- Review Price: £58.74
Some companies by their very nature demand that little bit of extra respect. Sennheiser is just such a company, and its reputation has been earned not through eye catching marketing or design, but simply by producing high quality products again and again over a long period of time.
As such when this Sennheiser headset arrived in the office it was of significant interest. This, the PC166 USB, represents the very best of the Sennheiser’s gaming headset range and features its own USB soundcard, as well as a noise reducing microphone. It has supposedly been developed with the assistance of pro gamers; though in and of itself this is hardly a claim I’d place much faith in. I’d sooner trust the experience of a Sennheiser engineer than some guys that just happen to have the dedication and sheer motivation to be very good at playing games.
Unpacking the set the first thing you’ll probably notice is how incredibly long the cable is. In total it measures three metres, and is long enough that you’re more likely to have problems with it being too long than too short. Thankfully, there’s a cable management system provided that allows you to wrap any superfluous cable around an oval shaped accessory that has slits for fastening the cables and a clip for attaching it to your clothing. It’s a pretty essential addition, especially since not using it can result in some annoying entanglements.
Other neat features include a small removable clip that’s useful for attaching the wire to your shoulder and away from your arms, while there’s also inline volume control and a mic on/off switch. At the end of the cable are two 3.5mm stereo jacks for both the headphones and microphone, while the USB adapter features sockets for each. As a result you can use the headset with or without the USB soundcard, which will please those who have splashed on expensive soundcards for their home PCs.
The USB adapter is, however, a critical factor and one which makes this set ideal for LAN parties and other events where you’re not using your own equipment. This ensures consistency and eliminates the possibility of distortion and interference from lower quality on-board sound devices. Using the USB soundcard is certainly preferable to using on-board audio, providing a high level of clarity. It won’t, however, ever replace high quality dedicated hardware and the default volume of the USB adapter is noticeably lower than a standard soundcard.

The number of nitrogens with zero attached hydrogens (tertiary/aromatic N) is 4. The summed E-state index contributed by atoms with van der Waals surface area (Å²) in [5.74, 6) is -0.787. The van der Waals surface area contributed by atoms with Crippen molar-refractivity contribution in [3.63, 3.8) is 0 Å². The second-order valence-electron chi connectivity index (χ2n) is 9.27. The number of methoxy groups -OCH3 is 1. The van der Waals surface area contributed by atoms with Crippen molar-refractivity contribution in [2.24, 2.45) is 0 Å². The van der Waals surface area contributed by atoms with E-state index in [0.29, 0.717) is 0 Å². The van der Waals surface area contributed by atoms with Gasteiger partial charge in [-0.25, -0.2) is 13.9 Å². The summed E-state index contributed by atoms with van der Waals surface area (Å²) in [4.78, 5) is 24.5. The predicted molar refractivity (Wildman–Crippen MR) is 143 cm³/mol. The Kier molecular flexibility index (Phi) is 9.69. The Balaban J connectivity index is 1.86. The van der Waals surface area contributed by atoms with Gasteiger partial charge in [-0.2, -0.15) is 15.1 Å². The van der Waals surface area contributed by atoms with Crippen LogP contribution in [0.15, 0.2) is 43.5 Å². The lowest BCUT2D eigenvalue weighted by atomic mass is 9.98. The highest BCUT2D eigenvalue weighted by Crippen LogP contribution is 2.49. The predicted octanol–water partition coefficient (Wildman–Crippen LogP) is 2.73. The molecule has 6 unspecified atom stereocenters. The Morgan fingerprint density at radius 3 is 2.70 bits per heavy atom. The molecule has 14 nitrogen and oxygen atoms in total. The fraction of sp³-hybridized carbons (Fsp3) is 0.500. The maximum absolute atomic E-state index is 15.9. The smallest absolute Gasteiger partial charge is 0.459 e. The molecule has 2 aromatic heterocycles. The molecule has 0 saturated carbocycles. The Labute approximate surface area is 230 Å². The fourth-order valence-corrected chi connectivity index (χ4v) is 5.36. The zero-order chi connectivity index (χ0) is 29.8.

The headset itself is binaural, with the cups sitting on your ears rather than around them. Everyone has their own preference, but though I generally prefer headphones that surround the ear this set still proved to be very comfortable. Each of the cups is mounted on hinges so they adjust to your head, while the foam padded headband is suitably cushy. Both cups can also be adjusted vertically to match the size of your head, and the mechanism strikes a nice balance between being secure enough to not move involuntarily while not being too stiff to adjust either.
As one might expect, these Sennheiser’s feel very well made as illustrated by the microphone which has a supremely smooth and steady hinge mechanism. It’s a shame though that it isn’t detachable. This rather restricts the potential alternative uses, and though one could use the set with an MP3 player one could hardly imagine sitting on the train and not looking just slightly silly. But, given this set is intended for gaming, it’s hardly worth giving this disappointment too much weight.
Once you start using the PC166s one can immediately appreciate the clarity and general quality of the sound produced. Most parts of the musical spectrum are well handled, with a particularly nice balance between the mid and high low range. Bass, however, isn’t quite as impressive. Though the overall sound is warm and bass well defined, the low range isn’t quite as pronounced as it could and ought to be with a distinct lack of punch and power.
What the set does do well, however, is creating a good sense of immersion and this becomes more apparent when watching films or playing games. In the case of games this means being able to quickly identify the location of potential positions/direction of incoming fire, enemies and other hazards. Here the set excels, producing subtle sound effects with a high level of clarity and accuracy.
But, while audio performance is generally very good, it’s the microphone that really impresses, combining superb clarity and impressive noise cancelling to ensure you can be heard by your team mates. Unlike the microphones on cheaper headsets which are often too quiet and rather muddy, the volume and clarity provided by these Sennheisers is nigh on faultless. Consequently, whether you’re gaming or Skpye calling, the Sennheisers won’t let you down.
Indeed, the only real barrier to getting this set is the price. Overclockers UK are currently selling them for £58.74 inc. VAT, which is a superb price. But this is by far the best price I’ve found, and elsewhere you’d be hard pressed to find them for less than £60, some retailers are even selling them for £90 to £100. Even the Sennheiser PC165 USB which, by all accounts is identical, will set you back at least £80. At the Overclockers UK price I wouldn’t hesitate to recommend this set, but for £70 or more the choice is less obvious. As a result if you can snap these up at the current price then do so because it’s a complete steal, but if paying more the choice isn’t quite as clear cut.
Great design, features and performance make the PC166 USB Headset an obvious choice for the discerning gamer that requires the very best. Depending on price they’re great value too, though availability is sketchy at best as is pricing which varies considerably. Still, if you have the money you can’t go too far wrong.
Score in detail
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